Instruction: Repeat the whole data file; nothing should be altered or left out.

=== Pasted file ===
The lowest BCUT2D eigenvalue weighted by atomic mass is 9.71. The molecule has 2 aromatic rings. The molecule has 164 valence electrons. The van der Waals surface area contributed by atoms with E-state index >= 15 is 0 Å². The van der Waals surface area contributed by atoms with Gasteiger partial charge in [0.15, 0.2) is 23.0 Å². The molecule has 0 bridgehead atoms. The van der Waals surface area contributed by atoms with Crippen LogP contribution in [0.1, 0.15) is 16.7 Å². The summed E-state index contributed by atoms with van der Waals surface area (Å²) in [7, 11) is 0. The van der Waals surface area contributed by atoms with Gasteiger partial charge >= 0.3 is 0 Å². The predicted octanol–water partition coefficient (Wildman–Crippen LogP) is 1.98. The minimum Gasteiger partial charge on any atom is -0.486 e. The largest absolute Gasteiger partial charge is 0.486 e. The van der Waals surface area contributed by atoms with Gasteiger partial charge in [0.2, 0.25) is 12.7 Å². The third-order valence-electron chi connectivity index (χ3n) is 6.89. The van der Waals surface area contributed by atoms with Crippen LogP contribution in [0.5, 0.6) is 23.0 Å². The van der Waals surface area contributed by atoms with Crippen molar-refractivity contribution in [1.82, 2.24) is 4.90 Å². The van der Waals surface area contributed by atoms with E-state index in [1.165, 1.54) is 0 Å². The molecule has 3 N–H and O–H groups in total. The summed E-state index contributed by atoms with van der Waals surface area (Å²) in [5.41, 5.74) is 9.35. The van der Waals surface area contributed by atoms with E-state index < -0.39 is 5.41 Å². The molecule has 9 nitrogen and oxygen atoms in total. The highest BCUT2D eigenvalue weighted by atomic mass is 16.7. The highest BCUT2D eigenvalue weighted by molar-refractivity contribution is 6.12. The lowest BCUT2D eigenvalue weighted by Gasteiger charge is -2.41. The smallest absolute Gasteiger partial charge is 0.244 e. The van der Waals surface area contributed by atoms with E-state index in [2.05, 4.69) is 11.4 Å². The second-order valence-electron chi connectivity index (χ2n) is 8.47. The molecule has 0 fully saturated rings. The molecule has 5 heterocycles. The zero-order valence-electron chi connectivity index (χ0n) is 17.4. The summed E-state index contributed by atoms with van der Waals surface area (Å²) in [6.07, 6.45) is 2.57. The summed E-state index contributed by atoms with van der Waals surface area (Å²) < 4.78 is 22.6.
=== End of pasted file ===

The lowest BCUT2D eigenvalue weighted by atomic mass is 9.71. The molecule has 2 aromatic rings. The molecule has 164 valence electrons. The van der Waals surface area contributed by atoms with E-state index >= 15 is 0 Å². The van der Waals surface area contributed by atoms with Gasteiger partial charge in [0.15, 0.2) is 23.0 Å². The molecule has 0 bridgehead atoms. The van der Waals surface area contributed by atoms with Crippen LogP contribution in [0.1, 0.15) is 16.7 Å². The summed E-state index contributed by atoms with van der Waals surface area (Å²) in [7, 11) is 0. The van der Waals surface area contributed by atoms with Gasteiger partial charge >= 0.3 is 0 Å². The predicted octanol–water partition coefficient (Wildman–Crippen LogP) is 1.98. The minimum Gasteiger partial charge on any atom is -0.486 e. The largest absolute Gasteiger partial charge is 0.486 e. The van der Waals surface area contributed by atoms with Gasteiger partial charge in [0.2, 0.25) is 12.7 Å². The third-order valence-electron chi connectivity index (χ3n) is 6.89. The van der Waals surface area contributed by atoms with Crippen LogP contribution in [0.5, 0.6) is 23.0 Å². The van der Waals surface area contributed by atoms with Crippen molar-refractivity contribution in [1.82, 2.24) is 4.90 Å². The van der Waals surface area contributed by atoms with E-state index in [1.165, 1.54) is 0 Å². The molecule has 3 N–H and O–H groups in total. The summed E-state index contributed by atoms with van der Waals surface area (Å²) in [5.41, 5.74) is 9.35. The van der Waals surface area contributed by atoms with E-state index < -0.39 is 5.41 Å². The molecule has 9 nitrogen and oxygen atoms in total. The highest BCUT2D eigenvalue weighted by atomic mass is 16.7. The highest BCUT2D eigenvalue weighted by molar-refractivity contribution is 6.12. The lowest BCUT2D eigenvalue weighted by Gasteiger charge is -2.41. The smallest absolute Gasteiger partial charge is 0.244 e. The van der Waals surface area contributed by atoms with E-state index in [2.05, 4.69) is 11.4 Å². The second-order valence-electron chi connectivity index (χ2n) is 8.47. The molecule has 0 fully saturated rings. The molecule has 5 heterocycles. The zero-order valence-electron chi connectivity index (χ0n) is 17.4. The summed E-state index contributed by atoms with van der Waals surface area (Å²) in [6.07, 6.45) is 2.57. The summed E-state index contributed by atoms with van der Waals surface area (Å²) < 4.78 is 22.6.